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McGilligan works overtime trying to justify such a massive book about only a part of Welles’ life, but it’s also buoyed by a...

A boy wonder’s life—overlong but also filling.

Few directors in film history have generated more biographies than Orson Welles (1915-1985), and anyone tackling the job anew better have a fresh angle or something new to report. Veteran film scribe McGilligan (Nicholas Ray: The Glorious Failure of an American Director, 2011, etc.) meets this challenge by focusing exclusively on Welles’ early years, but his success is mixed. When he’s not leaning heavily on the work of his many predecessors—mainly Barbara Leaming, as well as Peter Bogdanovich, Simon Callow, and Frank Brady—as well as the bitter memoirs of Welles’ former friend John Houseman, he’s expanding heavily on stories they either succinctly boiled down or scraps they left behind, from Welles’ youthful poetry to day-by-day accounts of his international trips to microscopic rehashings of minor scuffles. While the book is needlessly long, McGilligan does illuminate the full scope of a truly charmed youth, and he reminds us that while it may be unfair to say that Welles peaked early, there were definitely a lot of peaks, even before he triumphed as the 25-year-old whiz behind Citizen Kane. The pampered son of an alcoholic businessman and a progressive socialite, he was raised to be a genius, and he didn’t disappoint. He was only 20 when he staged a revolutionary all-black Macbeth for the Federal Theater (“The great success of my life,” he called it), followed up by a modern-dress Julius Caesar and more theater successes, making the cover of Time even before he cooked up the idea of a live-radio Martian landing. Then it was on to Kane, which the author pieces together in generous detail, with specific attention to the much-debated relationship between Welles and co-scenarist Herman Mankiewicz.

McGilligan works overtime trying to justify such a massive book about only a part of Welles’ life, but it’s also buoyed by a dependably powerful subject at the center.

Pub Date: Nov. 17, 2015

ISBN: 978-0-06-211248-4

Page Count: 832

Publisher: Harper/HarperCollins

Review Posted Online: Sept. 22, 2015

Kirkus Reviews Issue: Oct. 1, 2015

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The author's youthfulness helps to assure the inevitable comparison with the Anne Frank diary although over and above the...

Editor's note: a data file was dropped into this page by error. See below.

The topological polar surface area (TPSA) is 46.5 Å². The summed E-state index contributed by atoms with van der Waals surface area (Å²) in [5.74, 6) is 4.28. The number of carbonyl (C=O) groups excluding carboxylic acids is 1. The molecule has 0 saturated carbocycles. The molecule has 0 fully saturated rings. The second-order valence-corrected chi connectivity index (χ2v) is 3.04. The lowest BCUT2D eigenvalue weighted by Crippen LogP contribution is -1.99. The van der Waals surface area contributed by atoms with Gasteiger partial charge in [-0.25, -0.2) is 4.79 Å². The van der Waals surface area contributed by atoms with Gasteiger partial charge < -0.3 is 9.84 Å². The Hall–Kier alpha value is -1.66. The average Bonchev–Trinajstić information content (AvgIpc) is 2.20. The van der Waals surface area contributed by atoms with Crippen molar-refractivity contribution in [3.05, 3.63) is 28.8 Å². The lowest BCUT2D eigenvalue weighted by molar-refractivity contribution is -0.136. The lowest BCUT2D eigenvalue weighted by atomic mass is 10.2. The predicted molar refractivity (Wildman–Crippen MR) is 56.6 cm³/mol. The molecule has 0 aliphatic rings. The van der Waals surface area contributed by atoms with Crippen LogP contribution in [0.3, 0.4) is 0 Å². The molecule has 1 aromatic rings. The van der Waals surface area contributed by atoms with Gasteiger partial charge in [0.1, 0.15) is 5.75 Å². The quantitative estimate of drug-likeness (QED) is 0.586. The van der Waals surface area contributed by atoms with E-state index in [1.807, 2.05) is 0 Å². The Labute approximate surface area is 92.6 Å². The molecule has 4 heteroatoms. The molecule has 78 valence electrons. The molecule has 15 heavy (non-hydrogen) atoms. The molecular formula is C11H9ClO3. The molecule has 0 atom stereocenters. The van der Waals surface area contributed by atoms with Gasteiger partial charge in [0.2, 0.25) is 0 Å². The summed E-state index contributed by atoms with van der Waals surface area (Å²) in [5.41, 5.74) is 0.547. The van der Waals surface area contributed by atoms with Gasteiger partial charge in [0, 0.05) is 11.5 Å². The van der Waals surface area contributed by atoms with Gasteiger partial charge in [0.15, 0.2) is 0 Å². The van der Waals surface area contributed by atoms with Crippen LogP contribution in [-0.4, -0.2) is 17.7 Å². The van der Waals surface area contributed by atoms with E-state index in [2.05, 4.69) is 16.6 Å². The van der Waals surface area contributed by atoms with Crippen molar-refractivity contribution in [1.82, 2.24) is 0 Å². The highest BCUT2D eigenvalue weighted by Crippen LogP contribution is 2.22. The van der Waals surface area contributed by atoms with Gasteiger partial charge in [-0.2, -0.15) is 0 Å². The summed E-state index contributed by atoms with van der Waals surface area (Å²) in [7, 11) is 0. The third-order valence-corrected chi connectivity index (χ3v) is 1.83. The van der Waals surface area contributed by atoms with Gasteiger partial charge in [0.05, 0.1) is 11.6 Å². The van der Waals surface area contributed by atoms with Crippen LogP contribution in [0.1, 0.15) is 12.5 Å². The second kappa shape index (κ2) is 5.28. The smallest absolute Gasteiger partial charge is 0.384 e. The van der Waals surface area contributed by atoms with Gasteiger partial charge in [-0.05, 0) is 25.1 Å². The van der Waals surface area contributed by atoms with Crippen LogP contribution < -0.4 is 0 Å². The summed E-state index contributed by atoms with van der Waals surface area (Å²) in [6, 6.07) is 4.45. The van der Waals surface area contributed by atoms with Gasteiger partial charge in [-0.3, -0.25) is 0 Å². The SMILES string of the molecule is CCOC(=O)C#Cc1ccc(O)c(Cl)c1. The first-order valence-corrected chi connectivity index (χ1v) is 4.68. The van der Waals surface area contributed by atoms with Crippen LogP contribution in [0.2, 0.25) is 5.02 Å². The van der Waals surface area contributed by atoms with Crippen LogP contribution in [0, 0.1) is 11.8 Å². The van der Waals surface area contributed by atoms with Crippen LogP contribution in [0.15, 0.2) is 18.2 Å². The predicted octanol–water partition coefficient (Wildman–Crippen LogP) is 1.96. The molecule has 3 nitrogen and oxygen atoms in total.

Elie Wiesel spent his early years in a small Transylvanian town as one of four children. 

He was the only one of the family to survive what Francois Maurois, in his introduction, calls the "human holocaust" of the persecution of the Jews, which began with the restrictions, the singularization of the yellow star, the enclosure within the ghetto, and went on to the mass deportations to the ovens of Auschwitz and Buchenwald. There are unforgettable and horrifying scenes here in this spare and sombre memoir of this experience of the hanging of a child, of his first farewell with his father who leaves him an inheritance of a knife and a spoon, and of his last goodbye at Buchenwald his father's corpse is already cold let alone the long months of survival under unconscionable conditions. 

The author's youthfulness helps to assure the inevitable comparison with the Anne Frank diary although over and above the sphere of suffering shared, and in this case extended to the death march itself, there is no spiritual or emotional legacy here to offset any reader reluctance.

Pub Date: Jan. 16, 2006

ISBN: 0374500010

Page Count: 120

Publisher: Hill & Wang

Review Posted Online: Oct. 7, 2011

Kirkus Reviews Issue: Jan. 15, 2006

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Well-told and admonitory.

Young-rags-to-mature-riches memoir by broker and motivational speaker Gardner.

Born and raised in the Milwaukee ghetto, the author pulled himself up from considerable disadvantage. He was fatherless, and his adored mother wasn’t always around; once, as a child, he spied her at a family funeral accompanied by a prison guard. When beautiful, evanescent Moms was there, Chris also had to deal with Freddie “I ain’t your goddamn daddy!” Triplett, one of the meanest stepfathers in recent literature. Chris did “the dozens” with the homies, boosted a bit and in the course of youthful adventure was raped. His heroes were Miles Davis, James Brown and Muhammad Ali. Meanwhile, at the behest of Moms, he developed a fondness for reading. He joined the Navy and became a medic (preparing badass Marines for proctology), and a proficient lab technician. Moving up in San Francisco, married and then divorced, he sold medical supplies. He was recruited as a trainee at Dean Witter just around the time he became a homeless single father. All his belongings in a shopping cart, Gardner sometimes slept with his young son at the office (apparently undiscovered by the night cleaning crew). The two also frequently bedded down in a public restroom. After Gardner’s talents were finally appreciated by the firm of Bear Stearns, his American Dream became real. He got the cool duds, hot car and fine ladies so coveted from afar back in the day. He even had a meeting with Nelson Mandela. Through it all, he remained a prideful parent. His own no-daddy blues are gone now.

Well-told and admonitory.

Pub Date: June 1, 2006

ISBN: 0-06-074486-3

Page Count: 320

Publisher: Amistad/HarperCollins

Review Posted Online: May 19, 2010

Kirkus Reviews Issue: March 15, 2006

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